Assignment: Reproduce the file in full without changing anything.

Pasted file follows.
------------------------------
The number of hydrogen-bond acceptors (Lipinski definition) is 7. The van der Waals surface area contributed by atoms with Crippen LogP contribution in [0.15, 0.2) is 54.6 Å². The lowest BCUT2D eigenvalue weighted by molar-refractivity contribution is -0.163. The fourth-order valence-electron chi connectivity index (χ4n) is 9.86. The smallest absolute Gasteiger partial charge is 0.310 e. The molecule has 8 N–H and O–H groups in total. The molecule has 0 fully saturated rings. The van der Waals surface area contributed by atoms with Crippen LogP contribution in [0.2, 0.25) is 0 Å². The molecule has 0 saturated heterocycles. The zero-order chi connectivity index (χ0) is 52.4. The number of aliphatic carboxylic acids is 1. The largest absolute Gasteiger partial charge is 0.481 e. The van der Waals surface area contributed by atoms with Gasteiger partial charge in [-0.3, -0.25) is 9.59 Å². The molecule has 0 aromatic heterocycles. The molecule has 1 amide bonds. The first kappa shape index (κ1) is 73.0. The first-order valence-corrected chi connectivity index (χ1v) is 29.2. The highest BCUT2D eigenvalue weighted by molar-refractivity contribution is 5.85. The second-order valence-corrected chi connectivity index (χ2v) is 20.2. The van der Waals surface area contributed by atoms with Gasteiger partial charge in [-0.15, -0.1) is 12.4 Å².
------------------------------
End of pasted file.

The number of hydrogen-bond acceptors (Lipinski definition) is 7. The van der Waals surface area contributed by atoms with Crippen LogP contribution in [0.15, 0.2) is 54.6 Å². The lowest BCUT2D eigenvalue weighted by molar-refractivity contribution is -0.163. The fourth-order valence-electron chi connectivity index (χ4n) is 9.86. The smallest absolute Gasteiger partial charge is 0.310 e. The molecule has 8 N–H and O–H groups in total. The molecule has 0 fully saturated rings. The van der Waals surface area contributed by atoms with Crippen LogP contribution in [0.2, 0.25) is 0 Å². The molecule has 0 saturated heterocycles. The zero-order chi connectivity index (χ0) is 52.4. The number of aliphatic carboxylic acids is 1. The largest absolute Gasteiger partial charge is 0.481 e. The van der Waals surface area contributed by atoms with Gasteiger partial charge in [-0.3, -0.25) is 9.59 Å². The molecule has 0 aromatic heterocycles. The molecule has 1 amide bonds. The first kappa shape index (κ1) is 73.0. The first-order valence-corrected chi connectivity index (χ1v) is 29.2. The highest BCUT2D eigenvalue weighted by molar-refractivity contribution is 5.85. The second-order valence-corrected chi connectivity index (χ2v) is 20.2. The van der Waals surface area contributed by atoms with Gasteiger partial charge in [-0.15, -0.1) is 12.4 Å².